Recall the following typical algorithm from the executing algorithms notes:

- If there are no numbers on the Input line do instruction 2, otherwise do instruction 3.
- You are done
- Draw a box, label the box S, write the number 0 in box S
- Draw a box, label the box X write the number 999 in box X
- Draw a line that values may be written on, label the line Output
- If there are still numbers on the line labeled Input then do the next instruction, otherwise do instruction 10
- Replace the number in box X with the the next number on the line labeled Input, erase from the Input line the number that was copied to box X
- Replace the number in box S with the sum of the number that is currently in box S plus the number in box X
- Go back and do instruction 6 again
- Write the number in box S on the line labeled Output
- You are done

Some instructions are very similar. Some differ only the a box name, for example.

List the primitive operations a computing agent must be able to perform to execute the above algorithm.

The computing agent must be able to:

- Draw a box, label the box, write a number in the box
- Arithmetic, put a calculated value in a specified box
- Compare numbers for less than, etc.
- Get input (and consume/remove it after it has been received)
- Determine if there is any input
- Write output

Also, manage the execution:

- Go to the next instruction
- Go to a specified instruction
- Quit executing instructions

## Categories of Instructions

Examine the instructions, try to generalize the similar instructions.

Would it make sense to have categories of instructions?

If yes, what might the categories be?

There are three categories of instructions used in constructing algorithms:

*Sequential instructions*.

A single task is carried out and then it is the turn of the next task in the sequence (ordered list).*Repetition instructions.*

These instructions allow groups of other instructions to be repeated.*Conditional instructions.*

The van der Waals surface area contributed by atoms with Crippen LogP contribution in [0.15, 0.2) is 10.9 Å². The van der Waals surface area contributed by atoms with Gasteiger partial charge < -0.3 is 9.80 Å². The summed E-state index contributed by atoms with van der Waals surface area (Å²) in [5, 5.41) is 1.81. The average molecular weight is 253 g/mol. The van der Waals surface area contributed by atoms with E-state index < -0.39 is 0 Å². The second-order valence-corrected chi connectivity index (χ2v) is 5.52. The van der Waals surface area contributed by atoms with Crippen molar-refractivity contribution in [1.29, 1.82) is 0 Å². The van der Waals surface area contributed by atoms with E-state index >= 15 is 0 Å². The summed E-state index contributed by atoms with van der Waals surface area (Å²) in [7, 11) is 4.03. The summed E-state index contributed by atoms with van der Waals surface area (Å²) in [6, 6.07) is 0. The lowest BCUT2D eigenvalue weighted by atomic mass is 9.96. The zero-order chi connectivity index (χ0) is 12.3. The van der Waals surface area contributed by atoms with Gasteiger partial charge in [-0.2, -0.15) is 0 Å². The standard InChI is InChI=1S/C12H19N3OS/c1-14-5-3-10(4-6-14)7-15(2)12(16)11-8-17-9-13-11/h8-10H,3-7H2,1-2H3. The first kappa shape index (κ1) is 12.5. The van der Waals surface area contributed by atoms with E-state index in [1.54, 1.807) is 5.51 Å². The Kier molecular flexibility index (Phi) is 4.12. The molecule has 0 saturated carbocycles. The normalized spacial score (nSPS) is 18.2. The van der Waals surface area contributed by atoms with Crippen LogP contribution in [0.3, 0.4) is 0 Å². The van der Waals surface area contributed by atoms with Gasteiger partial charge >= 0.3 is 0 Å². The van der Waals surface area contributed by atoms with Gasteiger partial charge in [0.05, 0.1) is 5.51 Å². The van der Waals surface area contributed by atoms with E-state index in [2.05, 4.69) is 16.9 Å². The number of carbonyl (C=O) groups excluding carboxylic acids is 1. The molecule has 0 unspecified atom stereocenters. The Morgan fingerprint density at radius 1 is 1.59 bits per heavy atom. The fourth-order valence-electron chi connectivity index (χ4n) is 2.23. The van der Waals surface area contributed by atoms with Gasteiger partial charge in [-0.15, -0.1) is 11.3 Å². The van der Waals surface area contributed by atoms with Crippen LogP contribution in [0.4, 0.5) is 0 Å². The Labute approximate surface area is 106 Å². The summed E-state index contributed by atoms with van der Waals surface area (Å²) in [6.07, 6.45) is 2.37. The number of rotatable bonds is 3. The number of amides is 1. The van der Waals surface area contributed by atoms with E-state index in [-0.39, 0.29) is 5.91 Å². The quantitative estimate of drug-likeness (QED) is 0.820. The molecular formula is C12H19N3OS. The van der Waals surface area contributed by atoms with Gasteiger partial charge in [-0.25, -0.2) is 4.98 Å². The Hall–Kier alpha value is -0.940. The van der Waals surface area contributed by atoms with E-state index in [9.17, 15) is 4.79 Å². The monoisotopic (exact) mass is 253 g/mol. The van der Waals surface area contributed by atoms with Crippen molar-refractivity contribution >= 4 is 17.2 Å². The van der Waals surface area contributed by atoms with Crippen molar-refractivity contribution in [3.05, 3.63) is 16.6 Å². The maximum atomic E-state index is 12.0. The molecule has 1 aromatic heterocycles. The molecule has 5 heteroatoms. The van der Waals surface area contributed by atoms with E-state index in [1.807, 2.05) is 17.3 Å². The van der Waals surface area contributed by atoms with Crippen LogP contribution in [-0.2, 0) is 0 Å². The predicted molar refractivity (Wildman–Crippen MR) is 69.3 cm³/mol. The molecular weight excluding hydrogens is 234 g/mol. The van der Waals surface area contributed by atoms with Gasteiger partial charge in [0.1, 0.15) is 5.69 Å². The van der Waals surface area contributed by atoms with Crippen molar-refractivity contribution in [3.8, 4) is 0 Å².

If a specified "condition" is true an instruction is performed, otherwise the instruction is skipped.

This allows certain instructions to be performed conditionally, that is, when certain conditions are true.

## Conditional Instruction - Example

Assume the variables *Count*, *Total*, and *Average* exist.

- If the value in the box labeled
*Count*is greater then 0 do the next instruction, otherwise do instruction 4 - Replace the value in the box labeled
*Average*with the value in the box labeled*Total*divided by the value in the box labeled*Count* - Go to instruction 5.
- Write on the output line "Cannot compute the average"
- ...

For the algorithm from above:

- Identify the variables.
- Identify the sequential, repetition, and conditional instructions.

- If there are no numbers on the Input line do instruction 2, otherwise do instruction 3.
- You are done.
- Draw a box, label the box S, write the number 0 in box S
- Draw a box, label the box X write the number 999 in box X
- Draw a line that values may be written on, label the line Output
- If there are still numbers on the line labeled Input then do the next instruction, otherwise do instruction 10
- Replace the number in box X with the the next number on the line labeled Input, erase from the Input line the number that was copied to box X
- Replace the number in box S with the sum of the number that is currently in box S plus the number in box X